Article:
Last year was my first season participating in Fantasy MLS. During the season, resources like MLSSoccer.com’s "Starting Lineup", the "Fantasy Insider" podcast, the Reddit FantasyMLS forums, and FMLS gurus like Ben Jata provided excellent information on how to succeed in FMLS, but there were some aspects of the game that I had to learn on my own... by doing them absolutely wrong. I somehow managed to work my way into the top 50 in overall points for 2013, so I’m here to try and help prevent others from starting out making the same errors that I made. The first one is this:
Mistake #1: Overvaluing forwards early
When drafting your initial team, it’s tempting to load your team up top with goal scorers like Keane, Higuain, and Henry. Last year, over 7,000 FMLS players took on 2012 Golden Boot Winner Chris Wondolowski’s hefty $10.5M season-beginning price tag. Yet, over the first 10 weeks, he only produced 39 points – 3.9 points per match. That’s not a bad haul, but certainly not worth spending over 10% of 2013's starting FMLS budget. Here's a comparison of the average starting fantasy cost for each position of the players that finished with at least 50 overall points for the season:
Early on in FMLS, money is at a premium. It’s mathematically impossible to play a first-choice player in every single spot of the starting XI. The fantasy dollars have to go in where they will get the most bang for the buck. I took a look at all of the players that scored more than 50 total points over the 2013 season, and found some interesting stats:
- 18 of the top 40 points earners after round five were defenders
- Only three forwards in the top 40 for total points after five rounds
In 2012 and 2013, defenders were much, much cheaper to purchase than midfielders and forwards. Midfielders still got the job done, but at a higher price. To get a better idea of the fantasy value of defenders in 2013, look at the top players in terms of number of points earned per million fantasy dollars over the first five weeks:
Notice anything missing? The top forward in this category was Robert Earnshaw at 45th place, earning 28 points for his paltry (by forwards’ standards) $7.5M price… a price didn’t stay that low for long. Owners willing to spend the extra few million for five quality defenders reaped the rewards. Michel, Matt Hedges, and Auerlien Collin combined for triple-digit points at a cost of $16M. Earnshaw, Higuain, and Agudelo, the three top-performing forwards of weeks 1-5, combined for only 78 points (28, 26, and 24, respectively), but at the expense of 24.5M fantasy dollars, nearly a quarter of the total starting fantasy budget.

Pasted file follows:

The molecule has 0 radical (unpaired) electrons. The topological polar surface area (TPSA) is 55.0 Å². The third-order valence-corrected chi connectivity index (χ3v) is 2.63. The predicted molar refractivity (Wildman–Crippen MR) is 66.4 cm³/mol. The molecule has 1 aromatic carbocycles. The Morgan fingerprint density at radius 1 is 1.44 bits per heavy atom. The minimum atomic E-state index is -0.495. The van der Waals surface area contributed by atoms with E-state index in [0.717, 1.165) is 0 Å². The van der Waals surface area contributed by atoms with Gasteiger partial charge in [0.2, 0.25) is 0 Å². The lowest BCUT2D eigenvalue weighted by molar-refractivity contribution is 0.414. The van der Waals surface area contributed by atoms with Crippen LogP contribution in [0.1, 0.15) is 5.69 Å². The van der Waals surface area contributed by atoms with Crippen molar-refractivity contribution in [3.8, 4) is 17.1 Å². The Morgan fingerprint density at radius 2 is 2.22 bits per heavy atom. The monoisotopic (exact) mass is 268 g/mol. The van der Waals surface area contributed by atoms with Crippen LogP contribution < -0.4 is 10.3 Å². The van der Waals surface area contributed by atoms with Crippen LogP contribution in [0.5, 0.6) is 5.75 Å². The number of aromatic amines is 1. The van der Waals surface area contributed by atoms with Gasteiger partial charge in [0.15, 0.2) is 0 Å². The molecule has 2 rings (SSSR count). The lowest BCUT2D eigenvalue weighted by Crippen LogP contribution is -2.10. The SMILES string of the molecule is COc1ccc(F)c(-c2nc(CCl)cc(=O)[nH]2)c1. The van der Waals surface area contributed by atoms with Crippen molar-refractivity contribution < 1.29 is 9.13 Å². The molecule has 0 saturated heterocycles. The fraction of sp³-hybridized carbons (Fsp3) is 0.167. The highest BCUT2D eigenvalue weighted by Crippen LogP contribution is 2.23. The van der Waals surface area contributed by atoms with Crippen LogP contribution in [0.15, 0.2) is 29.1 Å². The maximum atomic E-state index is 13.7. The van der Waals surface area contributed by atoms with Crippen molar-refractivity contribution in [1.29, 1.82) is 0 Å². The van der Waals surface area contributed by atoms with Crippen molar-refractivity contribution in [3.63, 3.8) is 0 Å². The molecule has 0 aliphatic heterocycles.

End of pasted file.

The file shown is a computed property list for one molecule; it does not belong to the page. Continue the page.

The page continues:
Don’t get me wrong – winning FMLS definitely involves shelling out for the hot forwards that are capable of producing the double-digit bonanzas that we’ve seen from the likes of Camilo, Keane, Di Vaio, and Higuain. Will Bruin, the source of more than a few BCF points lost last season, hung a 19 against DC United in week 11. In the early going, though, I’ll most likely be relying on my defenders and midfielders to produce the bulk of my fantasy points at a discounted price.
Of course, all this is assuming FMLS will have a similar salary structure this year, which I’ve been told may not be the case. If not, it’s still worth making sure to get the most out of the money spent on players in the early rounds. Make sure to compare the players' FMLS salaries against their expected output, and budget accordingly.